Whether you’re planning a large-scale event for the general public or something on a smaller scale tailored to a more targeted audience, garnering earned media coverage is an effective and efficient way of generating buzz and drawing people to your event. However, with so many elements to take into consideration when planning an event (especially tight deadlines), even experienced PR pros can find the process of pitching an event to the media challenging.
Fear not! The event marketing experts at Scooter Media are here with a few of the most essential things to keep in mind when pitching the media on your next event:
Tip #1: Get Information Out ASAP
As PR pros can attest, calendars fill up quickly — which means it’s important to make sure people have plenty of notice to mark theirs for your event!
Even if you’re still working out the specifics of your event, distributing a calendar alert that contains the who, what, when, and where is a great way to start spreading the word on community calendars and to key media contacts. Especially if your event is taking place during a busy time like the weekend, getting a head-start and giving the media plenty of time can make the difference between whether your event gets coverage or not.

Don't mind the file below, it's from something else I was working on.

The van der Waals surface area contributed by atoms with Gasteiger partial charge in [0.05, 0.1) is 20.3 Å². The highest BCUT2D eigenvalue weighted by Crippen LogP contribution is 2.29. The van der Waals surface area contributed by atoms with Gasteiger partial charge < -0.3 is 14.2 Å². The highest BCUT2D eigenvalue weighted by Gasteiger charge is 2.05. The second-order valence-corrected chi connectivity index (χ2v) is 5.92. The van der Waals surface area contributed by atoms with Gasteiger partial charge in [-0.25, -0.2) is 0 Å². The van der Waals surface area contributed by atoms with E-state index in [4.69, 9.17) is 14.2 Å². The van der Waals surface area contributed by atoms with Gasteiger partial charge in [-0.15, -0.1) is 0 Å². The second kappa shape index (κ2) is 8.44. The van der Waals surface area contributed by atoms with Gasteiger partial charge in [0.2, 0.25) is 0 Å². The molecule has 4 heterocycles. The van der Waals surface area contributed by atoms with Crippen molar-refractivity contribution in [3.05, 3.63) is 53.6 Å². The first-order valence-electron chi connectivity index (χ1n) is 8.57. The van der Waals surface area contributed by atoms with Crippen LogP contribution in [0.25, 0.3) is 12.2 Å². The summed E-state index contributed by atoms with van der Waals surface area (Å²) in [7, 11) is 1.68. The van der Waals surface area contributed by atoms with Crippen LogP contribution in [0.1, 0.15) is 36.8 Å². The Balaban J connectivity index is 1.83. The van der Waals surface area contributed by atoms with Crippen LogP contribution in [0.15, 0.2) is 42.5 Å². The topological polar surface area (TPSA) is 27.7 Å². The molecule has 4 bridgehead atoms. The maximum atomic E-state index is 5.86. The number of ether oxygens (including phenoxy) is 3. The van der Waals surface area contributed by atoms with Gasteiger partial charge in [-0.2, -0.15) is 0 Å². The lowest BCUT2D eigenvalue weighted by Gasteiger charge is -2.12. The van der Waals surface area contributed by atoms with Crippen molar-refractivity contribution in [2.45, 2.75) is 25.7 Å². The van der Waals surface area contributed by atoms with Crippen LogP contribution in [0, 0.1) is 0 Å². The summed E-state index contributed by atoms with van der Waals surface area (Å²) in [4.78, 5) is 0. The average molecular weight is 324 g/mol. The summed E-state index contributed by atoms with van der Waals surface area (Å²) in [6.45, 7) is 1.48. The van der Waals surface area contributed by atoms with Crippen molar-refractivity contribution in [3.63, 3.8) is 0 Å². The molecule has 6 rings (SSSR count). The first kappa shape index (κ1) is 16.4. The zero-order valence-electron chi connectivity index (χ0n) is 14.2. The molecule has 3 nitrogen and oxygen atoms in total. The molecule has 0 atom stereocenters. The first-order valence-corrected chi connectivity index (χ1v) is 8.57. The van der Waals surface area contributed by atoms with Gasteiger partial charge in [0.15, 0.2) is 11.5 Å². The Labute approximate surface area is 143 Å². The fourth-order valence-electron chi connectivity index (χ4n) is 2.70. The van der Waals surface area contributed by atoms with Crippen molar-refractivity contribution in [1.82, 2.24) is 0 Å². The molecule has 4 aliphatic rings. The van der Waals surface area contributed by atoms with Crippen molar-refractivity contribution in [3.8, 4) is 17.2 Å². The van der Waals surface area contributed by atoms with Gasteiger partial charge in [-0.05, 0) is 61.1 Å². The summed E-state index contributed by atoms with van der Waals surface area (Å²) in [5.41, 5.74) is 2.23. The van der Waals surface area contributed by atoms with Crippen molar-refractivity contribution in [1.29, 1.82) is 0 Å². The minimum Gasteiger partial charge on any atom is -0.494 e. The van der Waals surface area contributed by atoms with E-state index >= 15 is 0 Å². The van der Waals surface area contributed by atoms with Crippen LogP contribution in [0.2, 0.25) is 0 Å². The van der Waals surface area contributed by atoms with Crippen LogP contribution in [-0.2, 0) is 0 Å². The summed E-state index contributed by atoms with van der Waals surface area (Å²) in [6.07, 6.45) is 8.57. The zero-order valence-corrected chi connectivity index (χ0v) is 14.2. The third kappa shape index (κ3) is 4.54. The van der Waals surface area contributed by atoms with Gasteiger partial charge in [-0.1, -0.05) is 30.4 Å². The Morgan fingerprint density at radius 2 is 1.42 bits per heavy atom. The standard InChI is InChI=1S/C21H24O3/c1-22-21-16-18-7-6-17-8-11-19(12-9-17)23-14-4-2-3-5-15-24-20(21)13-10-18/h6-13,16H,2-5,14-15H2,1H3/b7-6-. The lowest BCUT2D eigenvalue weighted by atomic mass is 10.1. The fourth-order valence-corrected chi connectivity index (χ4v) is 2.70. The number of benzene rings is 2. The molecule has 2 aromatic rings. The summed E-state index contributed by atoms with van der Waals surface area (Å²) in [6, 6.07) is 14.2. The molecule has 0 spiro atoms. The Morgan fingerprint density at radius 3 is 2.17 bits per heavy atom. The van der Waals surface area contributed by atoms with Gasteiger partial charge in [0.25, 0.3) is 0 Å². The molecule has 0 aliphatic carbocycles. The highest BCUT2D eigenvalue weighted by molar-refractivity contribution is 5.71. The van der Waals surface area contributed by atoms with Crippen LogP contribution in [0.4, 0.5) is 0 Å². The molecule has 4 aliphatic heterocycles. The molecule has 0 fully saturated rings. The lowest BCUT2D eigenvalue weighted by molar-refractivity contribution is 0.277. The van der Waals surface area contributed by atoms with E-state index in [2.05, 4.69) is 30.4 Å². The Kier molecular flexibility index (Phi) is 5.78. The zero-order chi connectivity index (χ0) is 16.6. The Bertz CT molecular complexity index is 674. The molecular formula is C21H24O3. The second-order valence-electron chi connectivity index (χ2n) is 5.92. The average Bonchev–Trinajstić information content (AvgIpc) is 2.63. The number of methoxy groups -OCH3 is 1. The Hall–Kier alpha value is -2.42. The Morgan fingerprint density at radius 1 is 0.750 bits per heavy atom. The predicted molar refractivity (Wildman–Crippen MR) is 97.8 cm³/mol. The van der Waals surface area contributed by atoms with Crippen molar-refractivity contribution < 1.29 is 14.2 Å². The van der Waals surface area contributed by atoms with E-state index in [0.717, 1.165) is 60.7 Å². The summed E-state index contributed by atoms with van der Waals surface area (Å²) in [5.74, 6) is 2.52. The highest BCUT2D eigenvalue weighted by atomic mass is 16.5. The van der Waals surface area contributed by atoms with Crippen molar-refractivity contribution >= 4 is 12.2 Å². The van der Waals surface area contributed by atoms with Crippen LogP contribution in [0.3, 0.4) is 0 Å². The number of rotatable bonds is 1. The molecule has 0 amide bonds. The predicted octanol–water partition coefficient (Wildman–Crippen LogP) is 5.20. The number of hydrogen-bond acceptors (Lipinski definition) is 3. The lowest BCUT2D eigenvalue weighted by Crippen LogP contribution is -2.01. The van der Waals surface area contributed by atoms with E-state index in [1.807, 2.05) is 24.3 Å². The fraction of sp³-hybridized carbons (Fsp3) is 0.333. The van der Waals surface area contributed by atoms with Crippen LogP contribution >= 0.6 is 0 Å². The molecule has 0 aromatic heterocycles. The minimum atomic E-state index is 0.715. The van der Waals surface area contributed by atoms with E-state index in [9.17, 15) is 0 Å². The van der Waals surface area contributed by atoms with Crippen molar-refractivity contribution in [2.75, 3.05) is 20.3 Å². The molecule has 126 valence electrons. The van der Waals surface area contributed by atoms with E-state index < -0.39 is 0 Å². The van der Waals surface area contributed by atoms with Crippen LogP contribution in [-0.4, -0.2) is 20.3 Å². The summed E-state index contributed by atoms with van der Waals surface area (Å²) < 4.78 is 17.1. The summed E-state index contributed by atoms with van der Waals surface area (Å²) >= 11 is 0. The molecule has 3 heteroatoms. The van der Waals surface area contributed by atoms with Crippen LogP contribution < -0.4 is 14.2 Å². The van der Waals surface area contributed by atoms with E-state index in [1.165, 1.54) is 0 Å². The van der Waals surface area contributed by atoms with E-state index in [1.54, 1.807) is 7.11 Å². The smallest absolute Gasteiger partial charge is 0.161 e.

Tip #2: Explain the Story Behind the Event
When pitching an event to the media, it can be all too easy to focus on just pitching the basics of the event — but the best coverage comes when your pitch focuses on the why behind the event.
Some questions to consider when drafting your pitch include:
- What story is the event organizer attempting to relay?
- Why should your audience attend this event?
- Why should a reporter cover this event?
- If this is an annual event (such as a nonprofit gala), is there a specific angle or person that reflects the theme for this year’s event?
Spending time thinking through these questions before writing your pitch can go a long way toward ensuring it connects with the members of the media you’ll be sending it to.
Tip #3: Make Pitching Personal
Once you’ve spent time perfecting your pitch, it’s time to carefully consider who you are sending it to. Just like when attempting to secure any other kind of earned media coverage, your pitch has a much greater chance of success when you specifically target reporters and outlets that are already interested in or connected to the event.
For example, Scooter Media recently worked with client meetNKY to promote the organization’s partnership with Braxton Brewing Company’s annual Dark Charge Winter Block Party, which celebrated our region’s rich bourbon history with the release of barrel-age stouts.
In advance of the event, our team spent time researching which local reporters were fans of bourbon or craft beer (or both!), so that when it came to pitch those people were at the top of the list. This due diligence led to numerous interviews leading up to and during the Dark Charge event, making it one of the most successful yet.
Do you have any essential tips when it comes to pitching an event? Let us know by tweeting @ScooterMedia!
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